Time series data are ubiquitous. In domains as diverse as finance, retail, entertainment, transportation and health care, we observe a fundamental shift away from parsimonious, infrequent measurement to nearly continuous monitoring and recording. Recent
advances in diverse sensing technologies, ranging from remote sensors to wearables and social sensing, are generating a rapid growth in the size and complexity of time series archives. Thus, although time series analysis has been
studied extensively, its importance only continues to grow. What is more, modern time series data pose significant challenges to existing techniques (e.g., irregular sampling in hospital records and spatiotemporal structure in
climate data). Finally, time series mining research is challenging and rewarding because it bridges a variety of disciplines and demands interdisciplinary solutions. Now is the time to discuss the next generation of temporal mining
algorithms. The focus of MiLeTS workshop is to synergize the research in this area and discuss both new and open problems in time series analysis and mining. The solutions to these problems may be algorithmic, theoretical, statistical,
or systems-based in nature. Further, MiLeTS emphasizes applications to high impact or relatively new domains, including but not limited to biology, health and medicine, climate and weather, road traffic, astronomy, and energy.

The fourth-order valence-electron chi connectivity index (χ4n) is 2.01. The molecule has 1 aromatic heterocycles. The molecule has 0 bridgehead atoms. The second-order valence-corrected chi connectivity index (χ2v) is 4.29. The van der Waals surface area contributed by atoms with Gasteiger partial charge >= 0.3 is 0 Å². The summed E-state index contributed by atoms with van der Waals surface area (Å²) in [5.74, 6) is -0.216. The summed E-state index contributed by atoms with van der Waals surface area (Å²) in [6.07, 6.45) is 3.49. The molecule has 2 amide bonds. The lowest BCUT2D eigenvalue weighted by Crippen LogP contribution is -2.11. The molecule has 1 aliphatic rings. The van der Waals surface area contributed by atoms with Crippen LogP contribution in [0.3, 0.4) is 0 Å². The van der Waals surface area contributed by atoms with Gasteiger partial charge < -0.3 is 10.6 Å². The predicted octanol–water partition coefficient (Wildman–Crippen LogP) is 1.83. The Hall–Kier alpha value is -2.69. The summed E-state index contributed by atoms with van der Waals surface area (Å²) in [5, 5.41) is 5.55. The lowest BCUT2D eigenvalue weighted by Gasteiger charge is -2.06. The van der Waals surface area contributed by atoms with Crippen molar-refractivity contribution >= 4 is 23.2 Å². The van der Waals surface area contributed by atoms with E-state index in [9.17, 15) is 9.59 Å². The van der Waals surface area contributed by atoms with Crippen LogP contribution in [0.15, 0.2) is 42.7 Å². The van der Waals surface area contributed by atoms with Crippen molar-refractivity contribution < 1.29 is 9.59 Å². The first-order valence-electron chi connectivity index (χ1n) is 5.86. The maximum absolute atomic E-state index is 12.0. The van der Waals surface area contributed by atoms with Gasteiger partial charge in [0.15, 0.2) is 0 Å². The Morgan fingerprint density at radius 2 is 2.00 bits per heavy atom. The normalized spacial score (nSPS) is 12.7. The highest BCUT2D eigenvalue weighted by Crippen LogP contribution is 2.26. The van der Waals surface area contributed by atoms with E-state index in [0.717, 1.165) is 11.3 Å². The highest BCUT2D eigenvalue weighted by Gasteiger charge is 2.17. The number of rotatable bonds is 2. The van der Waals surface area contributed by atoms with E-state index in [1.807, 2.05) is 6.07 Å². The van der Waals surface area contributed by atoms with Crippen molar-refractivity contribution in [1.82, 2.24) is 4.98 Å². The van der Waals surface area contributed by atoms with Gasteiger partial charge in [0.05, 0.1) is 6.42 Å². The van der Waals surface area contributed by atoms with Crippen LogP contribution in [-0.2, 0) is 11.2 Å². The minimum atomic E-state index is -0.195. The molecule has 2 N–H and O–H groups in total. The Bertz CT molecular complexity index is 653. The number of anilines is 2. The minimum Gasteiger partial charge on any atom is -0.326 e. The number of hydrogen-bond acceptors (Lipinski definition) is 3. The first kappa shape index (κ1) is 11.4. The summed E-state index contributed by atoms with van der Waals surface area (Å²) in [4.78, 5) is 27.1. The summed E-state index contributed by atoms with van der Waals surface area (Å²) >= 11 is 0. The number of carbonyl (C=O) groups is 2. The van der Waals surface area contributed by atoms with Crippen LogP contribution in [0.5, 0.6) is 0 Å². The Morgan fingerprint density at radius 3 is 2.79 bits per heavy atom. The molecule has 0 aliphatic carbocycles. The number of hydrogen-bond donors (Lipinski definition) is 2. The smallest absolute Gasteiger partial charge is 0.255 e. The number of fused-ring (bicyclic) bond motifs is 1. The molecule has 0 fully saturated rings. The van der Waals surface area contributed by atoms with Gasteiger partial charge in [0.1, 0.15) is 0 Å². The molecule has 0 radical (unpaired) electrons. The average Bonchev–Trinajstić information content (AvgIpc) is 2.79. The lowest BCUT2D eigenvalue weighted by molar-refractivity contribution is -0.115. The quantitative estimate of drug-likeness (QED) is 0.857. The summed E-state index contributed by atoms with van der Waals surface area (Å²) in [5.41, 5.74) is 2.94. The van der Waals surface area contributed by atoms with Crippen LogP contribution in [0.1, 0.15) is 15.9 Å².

The MiLeTS workshop will discuss a broad variety of topics related to time series, including:
08:00-08:10 Opening remarks
08:10-08:50 Keynote Talk
8:50-9:30 Keynote Talk
9:30-10:00 Coffee Break
10:00-10:40 Keynote Talk
10:40-12:00 Contributed Talks
12:00-13:00 Lunch Break
13:00-13:40 Keynote Talk
13:40-14:20 Keynote Talk
14:20-15:00 Keynote Talk
15:00-15:30 Coffee Break & Poster Session
15:30-15:55 Poster Session
15:55-16:55 Panel discussion
16:55-17:00 Concluding Remarks
In many domains, including healthcare, biology, and climate science, time series are irregularly sampled with varying time intervals between successive readouts and different subsets of variables (sensors) observed at different time points. For example, sensors' observations might not be aligned, time intervals among adjacent readouts can vary across sensors, different samples can have varying numbers of readouts recorded at different times. While machine learning methods usually assume fully observable and fixed-size inputs, irregularly sampled time series raise considerable challenges. In this talk, I will introduce Raindrop, a graph neural network that embeds irregularly sampled and multivariate time series while also learning the dynamics of sensors purely from observational data. Raindrop represents every sample as a separate graph, where nodes indicate sensors, and time-varying dependencies between sensors are modeled by a novel message passing operator. I will describe applications of Raindrop to classify time series and interpret temporal dynamics on three healthcare and human activity datasets. Raindrop shows superiority on multiple setups, including challenging leave-sensor-out settings.